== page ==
The government has introduced Bill 29, the Local Authorities Election Amendment Act, which, if passed, will level the playing field for candidates and increase voter participation.
The previous government updated the act in 2018 – but failed to address many critical gaps. The proposed changes will address those gaps, such as creating a level playing field for challengers and incumbents and more democratic elections for voters and citizens. The proposed changes were informed by an extensive consultation process with voters, community advocacy groups, elected officials, school board associations, municipalities and municipal associations.
“The next round of local elections will be critical for the future of Alberta. These changes are about levelling the playing field, so the best candidates for local office – regardless of where they stand on the political spectrum – are running and winning.” Kaycee Madu, Minister of Municipal Affairs
“AUMA and its members support many of these practical changes to the Local Authorities Election Act that enable fair, transparent elections. It is paramount that local elections remain local, and that amendments preserve the non-partisan, democratic processes that Albertans expect.” Barry Morishita, president, Alberta Urban Municipalities Association
“It is crucial that municipal elections focus on local issues and provide a level playing field for all candidates. The Local Authorities Election Act continues to be an important tool in supporting local democracy and strong municipal governance. RMA looks forward to working with members to implement changes to the act in advance of the upcoming 2021 municipal election.” Al Kemmere, president, Rural Municipalities of Alberta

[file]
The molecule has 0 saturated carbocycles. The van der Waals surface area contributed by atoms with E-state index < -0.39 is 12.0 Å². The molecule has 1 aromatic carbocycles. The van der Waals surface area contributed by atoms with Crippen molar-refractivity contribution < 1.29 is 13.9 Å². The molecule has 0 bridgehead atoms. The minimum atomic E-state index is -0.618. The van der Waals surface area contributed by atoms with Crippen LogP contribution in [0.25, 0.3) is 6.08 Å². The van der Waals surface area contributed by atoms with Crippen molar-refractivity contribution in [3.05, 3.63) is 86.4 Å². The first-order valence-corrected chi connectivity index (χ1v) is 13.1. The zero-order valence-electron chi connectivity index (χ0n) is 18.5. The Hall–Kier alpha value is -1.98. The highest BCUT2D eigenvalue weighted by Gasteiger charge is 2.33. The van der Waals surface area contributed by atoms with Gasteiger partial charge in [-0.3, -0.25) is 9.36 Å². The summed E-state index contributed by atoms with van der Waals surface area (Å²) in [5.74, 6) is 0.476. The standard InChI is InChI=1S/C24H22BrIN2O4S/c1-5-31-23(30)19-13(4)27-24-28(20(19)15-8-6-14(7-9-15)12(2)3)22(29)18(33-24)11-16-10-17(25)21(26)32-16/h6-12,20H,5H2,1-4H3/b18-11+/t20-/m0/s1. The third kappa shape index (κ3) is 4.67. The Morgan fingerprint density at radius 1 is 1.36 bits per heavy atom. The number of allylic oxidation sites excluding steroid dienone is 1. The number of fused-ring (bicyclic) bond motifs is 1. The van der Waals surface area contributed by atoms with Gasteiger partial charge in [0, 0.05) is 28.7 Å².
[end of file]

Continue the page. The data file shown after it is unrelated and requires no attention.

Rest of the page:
“This legislation was updated in 2018, but those changes didn’t do a lot to help newcomers. As a previously unknown challenger who successfully defeated an incumbent by working extremely hard, I know first-hand how hard it is to break into local politics. These changes create hope and opportunity for all those seeking to represent their communities.” Jon Dziadyk, Ward 3 councillor, City of Edmonton
“Local leadership matters. These common-sense improvements will help level the playing field and remove barriers to entry. We need a diverse field of candidates to step forward to offer their leadership through our many present challenges. By reducing advantages for incumbents, and increasing financial oversight over large campaigns, Albertans will have more tools and better opportunity to hold their elected officials accountable. Alberta is set to have races that celebrate our full diversity and allow for the most competitive local elections in the country.” Jeromy Farkas, Ward 11 councillor, City of Calgary
Some of the proposed amendments to municipal and school board elections include:
Ensuring campaign surpluses over $1,000 are donated to charity, instead of requiring municipalities and school boards to open trust accounts to hold them – levelling the playing field for new candidates who may not have previously raised funds.
Allowing Albertans to support and donate to as many candidates as they choose, up to $5,000 per candidate – ensuring those without public name recognition have more flexibility to raise funds and get their message out.
Protecting freedom of speech for third-party advertisers, like unions and corporations, by removing the definition of “political advertising” from the act – creating more open debates on issues and policies.
Allowing candidates to self-finance up to $10,000 a year for their campaigns.
Increasing the limit that potential candidates can raise outside of the campaign period from $2,000 to $5,000 annually – allowing candidates, particularly newcomers, to take steps to increase public awareness earlier.
Making it so candidates do not have to file any disclosures before election day, meaning they can spend their time on their main priority – running for office.
To increase transparency, candidates who receive contributions of $50,000 or who spend more than $50,000 will be required to have a chartered professional accountant review their financial statements before submitting them to the municipality or school board.
A surplus of less than $1,000 may be kept by the candidate and used at their discretion.
The electoral changes will be made as soon as possible to give municipalities and school boards time to prepare materials, candidate packages, municipal bylaws and procedures for the 2021 elections.
If passed, Bill 29 will take effect on Sept. 1.
Provincial Press Release June 24, 2020 @ 3:05 PM